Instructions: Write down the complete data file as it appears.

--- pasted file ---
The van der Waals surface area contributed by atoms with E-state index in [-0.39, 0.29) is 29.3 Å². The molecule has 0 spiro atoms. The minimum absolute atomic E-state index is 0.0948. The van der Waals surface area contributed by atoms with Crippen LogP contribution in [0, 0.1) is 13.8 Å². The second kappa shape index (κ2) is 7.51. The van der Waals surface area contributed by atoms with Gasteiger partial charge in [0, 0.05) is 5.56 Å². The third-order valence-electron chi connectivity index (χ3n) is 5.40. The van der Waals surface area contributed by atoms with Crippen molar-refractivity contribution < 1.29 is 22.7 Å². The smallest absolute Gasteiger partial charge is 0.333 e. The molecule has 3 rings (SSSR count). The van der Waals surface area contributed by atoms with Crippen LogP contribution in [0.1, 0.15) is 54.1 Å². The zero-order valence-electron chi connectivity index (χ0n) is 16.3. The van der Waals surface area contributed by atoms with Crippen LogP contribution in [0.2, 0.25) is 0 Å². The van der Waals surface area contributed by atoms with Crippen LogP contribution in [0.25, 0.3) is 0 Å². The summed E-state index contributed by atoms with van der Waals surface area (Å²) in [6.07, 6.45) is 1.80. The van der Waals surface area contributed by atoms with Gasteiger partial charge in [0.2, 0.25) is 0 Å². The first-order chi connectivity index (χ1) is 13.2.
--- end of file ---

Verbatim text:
The van der Waals surface area contributed by atoms with E-state index in [-0.39, 0.29) is 29.3 Å². The molecule has 0 spiro atoms. The minimum absolute atomic E-state index is 0.0948. The van der Waals surface area contributed by atoms with Crippen LogP contribution in [0, 0.1) is 13.8 Å². The second kappa shape index (κ2) is 7.51. The van der Waals surface area contributed by atoms with Gasteiger partial charge in [0, 0.05) is 5.56 Å². The third-order valence-electron chi connectivity index (χ3n) is 5.40. The van der Waals surface area contributed by atoms with Crippen molar-refractivity contribution < 1.29 is 22.7 Å². The smallest absolute Gasteiger partial charge is 0.333 e. The molecule has 3 rings (SSSR count). The van der Waals surface area contributed by atoms with Crippen LogP contribution in [0.1, 0.15) is 54.1 Å². The zero-order valence-electron chi connectivity index (χ0n) is 16.3. The van der Waals surface area contributed by atoms with Crippen LogP contribution in [0.2, 0.25) is 0 Å². The van der Waals surface area contributed by atoms with Crippen LogP contribution in [0.25, 0.3) is 0 Å². The summed E-state index contributed by atoms with van der Waals surface area (Å²) in [6.07, 6.45) is 1.80. The van der Waals surface area contributed by atoms with Gasteiger partial charge in [0.2, 0.25) is 0 Å². The first-order chi connectivity index (χ1) is 13.2.